Russell Levine, MD
Comprehensive Ophthalmologist & Cataract Surgeon located in Hell's Kitchen, New York, NY
Almost everyone experiences eye floaters from time to time, but if your floaters become constant or get worse, it may point to a more serious underlying health problem. At Russell Micah Levine, MD in the Hell's Kitchen neighborhood of Manhattan, ophthalmologist Russell Levine, MD, regularly works with people of all ages to diagnose and treat eye floaters and flashes. To schedule your appointment, call the New York City office and speak with a friendly team member or book a consultation online today.
What are eye floaters?
Eye floaters are spots or squiggles that appear in your line of vision. They may look like black or gray cobwebs, dots, or strings.
Most eye floaters occur due to age-related changes that affect your vitreous, the jelly-like substance inside your eyes. As you get older, the vitreous becomes more liquid. As the fibers of the vitreous break down, they clump together and cast shadows on your retina. It’s these shadows that cause floaters.
What are eye flashes?
Eye flashes are another type of vision disturbance. Like floaters, flashes can occur in different sizes and shapes, and vary in frequency. Eye flashes can occur for a variety of reasons, but they’re usually due to pressure or force on your retina. For example, if you rub your eye, it pulls on the fibers in your vitreous.
You may see flashes or sparks of light anytime shifts in the vitreous cause tugging on the retina. These flashes or streaks can appear anywhere in your field of vision. Sometimes, floaters and flashes can suggest serious eye health issues such as a retinal tear, retinal detachment, vitreous hemorrhage, or eye infection.
What are the symptoms of eye floaters and flashes?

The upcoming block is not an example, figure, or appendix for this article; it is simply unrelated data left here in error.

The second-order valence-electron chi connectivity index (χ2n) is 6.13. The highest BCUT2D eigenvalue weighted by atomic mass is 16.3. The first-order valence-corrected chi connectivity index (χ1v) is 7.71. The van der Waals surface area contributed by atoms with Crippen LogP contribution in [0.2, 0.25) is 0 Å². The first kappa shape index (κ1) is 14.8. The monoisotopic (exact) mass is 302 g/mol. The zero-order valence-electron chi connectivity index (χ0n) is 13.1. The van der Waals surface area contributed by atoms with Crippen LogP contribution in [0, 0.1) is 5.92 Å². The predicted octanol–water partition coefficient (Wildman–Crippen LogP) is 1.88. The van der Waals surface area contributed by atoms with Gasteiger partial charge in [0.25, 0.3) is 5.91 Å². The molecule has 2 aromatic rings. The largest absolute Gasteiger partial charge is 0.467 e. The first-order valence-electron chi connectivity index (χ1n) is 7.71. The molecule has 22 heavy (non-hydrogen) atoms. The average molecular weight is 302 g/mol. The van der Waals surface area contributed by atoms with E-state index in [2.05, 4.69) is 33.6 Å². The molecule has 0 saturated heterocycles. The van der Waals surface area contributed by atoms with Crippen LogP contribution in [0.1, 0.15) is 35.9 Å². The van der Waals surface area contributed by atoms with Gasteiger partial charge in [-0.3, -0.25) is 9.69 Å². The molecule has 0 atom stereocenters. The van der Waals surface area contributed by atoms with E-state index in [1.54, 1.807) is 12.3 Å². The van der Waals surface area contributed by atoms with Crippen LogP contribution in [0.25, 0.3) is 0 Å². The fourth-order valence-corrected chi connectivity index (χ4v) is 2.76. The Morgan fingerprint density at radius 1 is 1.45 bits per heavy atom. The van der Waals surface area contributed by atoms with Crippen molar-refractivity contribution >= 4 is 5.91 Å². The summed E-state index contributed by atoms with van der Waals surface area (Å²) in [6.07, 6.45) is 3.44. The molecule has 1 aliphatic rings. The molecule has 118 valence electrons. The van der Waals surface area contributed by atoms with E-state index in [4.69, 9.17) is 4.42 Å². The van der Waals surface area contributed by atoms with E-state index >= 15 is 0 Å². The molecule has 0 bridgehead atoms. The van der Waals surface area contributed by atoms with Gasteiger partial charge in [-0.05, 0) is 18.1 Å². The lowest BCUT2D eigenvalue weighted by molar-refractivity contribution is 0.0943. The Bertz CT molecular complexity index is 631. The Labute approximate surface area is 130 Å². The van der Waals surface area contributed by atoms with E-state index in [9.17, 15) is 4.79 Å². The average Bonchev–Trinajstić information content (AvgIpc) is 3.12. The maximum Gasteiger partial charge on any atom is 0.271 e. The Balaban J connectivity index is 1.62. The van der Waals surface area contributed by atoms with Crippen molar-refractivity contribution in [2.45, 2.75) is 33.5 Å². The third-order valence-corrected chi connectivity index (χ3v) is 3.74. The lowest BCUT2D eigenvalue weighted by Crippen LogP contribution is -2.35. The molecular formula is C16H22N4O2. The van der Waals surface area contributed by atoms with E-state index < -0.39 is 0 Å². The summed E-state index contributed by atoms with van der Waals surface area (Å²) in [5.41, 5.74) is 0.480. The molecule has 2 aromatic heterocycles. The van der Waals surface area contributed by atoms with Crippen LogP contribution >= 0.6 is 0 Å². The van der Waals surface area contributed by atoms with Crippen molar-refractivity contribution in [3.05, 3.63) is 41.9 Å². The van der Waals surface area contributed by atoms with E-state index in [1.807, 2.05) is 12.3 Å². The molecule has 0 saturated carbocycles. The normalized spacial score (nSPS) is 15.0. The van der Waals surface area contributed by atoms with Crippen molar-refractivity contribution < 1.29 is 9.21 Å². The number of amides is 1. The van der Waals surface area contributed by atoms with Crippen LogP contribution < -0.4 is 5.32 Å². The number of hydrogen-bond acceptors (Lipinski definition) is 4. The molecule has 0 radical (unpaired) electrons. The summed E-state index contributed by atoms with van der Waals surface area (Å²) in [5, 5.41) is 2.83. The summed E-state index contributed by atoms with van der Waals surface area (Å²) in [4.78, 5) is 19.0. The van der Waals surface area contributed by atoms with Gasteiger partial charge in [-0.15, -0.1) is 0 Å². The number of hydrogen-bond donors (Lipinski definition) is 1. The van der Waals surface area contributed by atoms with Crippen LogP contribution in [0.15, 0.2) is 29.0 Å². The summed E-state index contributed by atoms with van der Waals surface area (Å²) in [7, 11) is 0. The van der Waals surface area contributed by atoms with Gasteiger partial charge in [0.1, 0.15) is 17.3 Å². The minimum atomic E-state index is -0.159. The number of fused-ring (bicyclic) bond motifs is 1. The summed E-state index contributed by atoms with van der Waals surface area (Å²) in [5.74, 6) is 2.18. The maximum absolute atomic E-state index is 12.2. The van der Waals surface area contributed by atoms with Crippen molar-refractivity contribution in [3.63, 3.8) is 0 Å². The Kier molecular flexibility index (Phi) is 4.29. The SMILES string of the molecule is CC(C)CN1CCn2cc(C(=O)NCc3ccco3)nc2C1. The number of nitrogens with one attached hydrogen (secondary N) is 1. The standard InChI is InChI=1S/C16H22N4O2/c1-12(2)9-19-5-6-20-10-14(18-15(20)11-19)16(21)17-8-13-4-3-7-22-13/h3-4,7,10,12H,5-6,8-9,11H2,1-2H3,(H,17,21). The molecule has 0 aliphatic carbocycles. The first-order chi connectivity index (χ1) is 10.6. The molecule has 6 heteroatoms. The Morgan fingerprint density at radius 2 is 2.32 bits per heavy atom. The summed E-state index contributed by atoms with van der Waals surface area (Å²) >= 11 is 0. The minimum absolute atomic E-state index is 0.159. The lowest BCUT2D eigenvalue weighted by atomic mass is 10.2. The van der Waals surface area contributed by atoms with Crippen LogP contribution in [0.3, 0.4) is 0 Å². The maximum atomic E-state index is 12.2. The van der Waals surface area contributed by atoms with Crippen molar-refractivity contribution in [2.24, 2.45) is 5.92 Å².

The symptoms of eye floaters and flashes vary from person to person and depend on the underlying cause. Common indicates of floaters and flashes include:
- Dark specks in your vision
- Gray or transparent strings of floating material
- Moving spots in your field of vision
- Spots that are noticeable against a plain white background
- Small shapes or squiggles that float and drift in your line of vision
Almost everyone experiences floaters or flashes at one time or another. However, if your symptoms persist, or especially if they get worse, make an appointment with Dr. Levine as soon as possible.
How are eye floaters diagnosed?
To diagnose eye floaters, Dr. Levine conducts an eye exam, reviews your medical history, and asks you about the symptoms you’re experiencing.
He dilates your pupils and looks at the back of your eyes to determine the health and condition of your vitreous and retina. Usually, these measures are enough to pinpoint the underlying cause of the flashes or floaters you’re experiencing.
How are eye floaters treated?
Treatment of floaters depends on the underlying cause and severity of your symptoms. If your floaters are due to bleeding, diabetes, inflammation, or a retinal tear, Dr. Levine works to control these issues and prevent them from getting worse.
If your symptoms are mild, Dr. Levine might recommend a “watch and wait” approach. Although eye floaters are frustrating, they may change and become less problematic over time, or you may learn to adjust to them.
If your floaters are persistently bothersome and impair your ability to function, Dr. Levine might refer you to a trusted retina specialist colleague who can discuss surgical or laser treatment for floaters.
If you’d like to have your floaters evaluated, schedule an appointment at Russell Micah Levine, MD. Call the office and speak with a friendly team member or book a consultation online today.